• The exchange rate has appreciated significantly since the last report – in 2007 the Australian dollar was trading at around 85 US cents; now it is near parity. The long-term exchange rate assumption used in the modelling is, in either case, not known. 

• The mill now requires fewer workers to operate – before it was 292; now it is 250.

The table below compares results from the two reports. Because the earlier report measured things in terms of 2005 prices, I’ve inflated the earlier numbers by 13% so as to make comparisons in terms of 2010 prices.

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Although the exchange rate has appreciated and it is now proposed to import wood from interstate, the Insight Economics report paints a much rosier picture than before:

• it is calculated over a time horizon that is four years shorter, but the cumulative effect on gross state product is 30% larger (9.9 billion dollars compared to 7.57 billion dollars).

• cumulative investment is higher – but only by about the same amount as the increase in the assumed construction cost of the mill (1.45 billion dollars versus 2.3 billion dollars ).

• the impact on consumption is about the same.

• the Tasmanian balance of trade has increased by about 1.5 billion dollars.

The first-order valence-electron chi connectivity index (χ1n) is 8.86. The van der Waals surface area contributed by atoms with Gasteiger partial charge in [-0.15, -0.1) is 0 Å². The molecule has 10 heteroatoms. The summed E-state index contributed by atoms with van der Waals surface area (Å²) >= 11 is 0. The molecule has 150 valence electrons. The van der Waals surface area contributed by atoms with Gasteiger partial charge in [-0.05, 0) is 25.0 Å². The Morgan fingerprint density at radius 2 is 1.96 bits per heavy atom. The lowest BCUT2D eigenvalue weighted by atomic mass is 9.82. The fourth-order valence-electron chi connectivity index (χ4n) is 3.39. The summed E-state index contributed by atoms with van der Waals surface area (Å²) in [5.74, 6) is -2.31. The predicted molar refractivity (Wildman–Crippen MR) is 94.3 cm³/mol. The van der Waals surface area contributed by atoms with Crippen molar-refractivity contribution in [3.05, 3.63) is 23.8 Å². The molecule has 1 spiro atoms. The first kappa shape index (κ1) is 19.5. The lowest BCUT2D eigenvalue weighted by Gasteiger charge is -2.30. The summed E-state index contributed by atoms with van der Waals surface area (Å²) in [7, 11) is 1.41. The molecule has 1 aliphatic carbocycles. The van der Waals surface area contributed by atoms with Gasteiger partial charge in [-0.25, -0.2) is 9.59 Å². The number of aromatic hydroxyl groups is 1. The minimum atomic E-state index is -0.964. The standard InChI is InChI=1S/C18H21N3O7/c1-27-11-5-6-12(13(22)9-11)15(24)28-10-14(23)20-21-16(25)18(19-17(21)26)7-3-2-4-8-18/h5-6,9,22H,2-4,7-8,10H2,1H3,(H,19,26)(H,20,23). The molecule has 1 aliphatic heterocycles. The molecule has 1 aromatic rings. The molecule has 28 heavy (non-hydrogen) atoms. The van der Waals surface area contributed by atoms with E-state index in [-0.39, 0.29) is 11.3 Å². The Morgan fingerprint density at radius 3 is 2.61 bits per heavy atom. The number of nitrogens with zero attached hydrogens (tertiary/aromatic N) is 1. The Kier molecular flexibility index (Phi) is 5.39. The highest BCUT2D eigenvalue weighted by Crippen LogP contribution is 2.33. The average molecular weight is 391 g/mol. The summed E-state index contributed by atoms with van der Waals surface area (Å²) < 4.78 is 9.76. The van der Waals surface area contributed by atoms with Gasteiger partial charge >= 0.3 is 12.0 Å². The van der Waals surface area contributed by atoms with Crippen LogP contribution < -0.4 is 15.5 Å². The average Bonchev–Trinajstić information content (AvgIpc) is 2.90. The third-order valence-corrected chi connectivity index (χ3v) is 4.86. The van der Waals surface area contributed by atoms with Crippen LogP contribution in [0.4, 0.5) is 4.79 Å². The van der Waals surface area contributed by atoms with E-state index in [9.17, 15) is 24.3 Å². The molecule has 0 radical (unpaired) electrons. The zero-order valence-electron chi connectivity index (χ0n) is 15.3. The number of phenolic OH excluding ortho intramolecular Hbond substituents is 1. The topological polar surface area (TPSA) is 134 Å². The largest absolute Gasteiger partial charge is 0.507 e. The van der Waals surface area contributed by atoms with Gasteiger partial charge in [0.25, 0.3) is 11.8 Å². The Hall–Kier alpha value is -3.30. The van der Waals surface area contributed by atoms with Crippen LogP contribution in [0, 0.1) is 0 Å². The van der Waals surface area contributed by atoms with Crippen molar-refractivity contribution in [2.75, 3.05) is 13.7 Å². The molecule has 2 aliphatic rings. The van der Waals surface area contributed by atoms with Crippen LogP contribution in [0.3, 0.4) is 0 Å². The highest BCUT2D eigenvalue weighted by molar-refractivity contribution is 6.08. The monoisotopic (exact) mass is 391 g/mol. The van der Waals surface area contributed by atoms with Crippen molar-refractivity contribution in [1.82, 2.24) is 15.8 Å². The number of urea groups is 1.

• the indirect employment impact is more than double. Now the mill creates 3100 jobs (250 direct and 2850 indirect), compared to the earlier estimate of 1617 (295 direct and 1322 indirect).

One explanation that could account for the differences is that the mill is now assumed to operate at full capacity, giving a 15% increase in output of pulp. On the other hand, 10% of the wood supply is now going to be imported, cutting the monetary and employment impacts on the Tasmanian economy.

Alternatively, there might be a brighter outlook for world pulp prices. Given the appreciation of the Australian dollar, it would have to be a lot brighter to generate this sort of improvement in gross state product.

But in any case while higher pulp prices might lead to higher profits (and hence higher gross state product), most of the dividends will flow interstate or overseas. Higher profits would not translate into higher employment effects, purchases of raw materials from Tasmanian suppliers, or induce greater activity in the Tasmanian economy.

So the results of this report, which finds that the mill will produce more than twice as many indirect jobs as earlier estimated, are a puzzle.

This isn’t the first time that successive pulp mill modelling reports have produced wildly different results – see my earlier post: ‘Da Vinci, Picasso and Minister Tony Burke’: HERE

That won’t stop some parliamentarians and journalists reporting the latest set of results as holy writ. 

But to convince the rest of us it would help if, just this once, the proponents and their consultants were more forthcoming on their modelling assumptions.

First published: 2011-03-19 07:46 AM

Noel Pearson, The Australian: Backroom deals bless their wildest dreams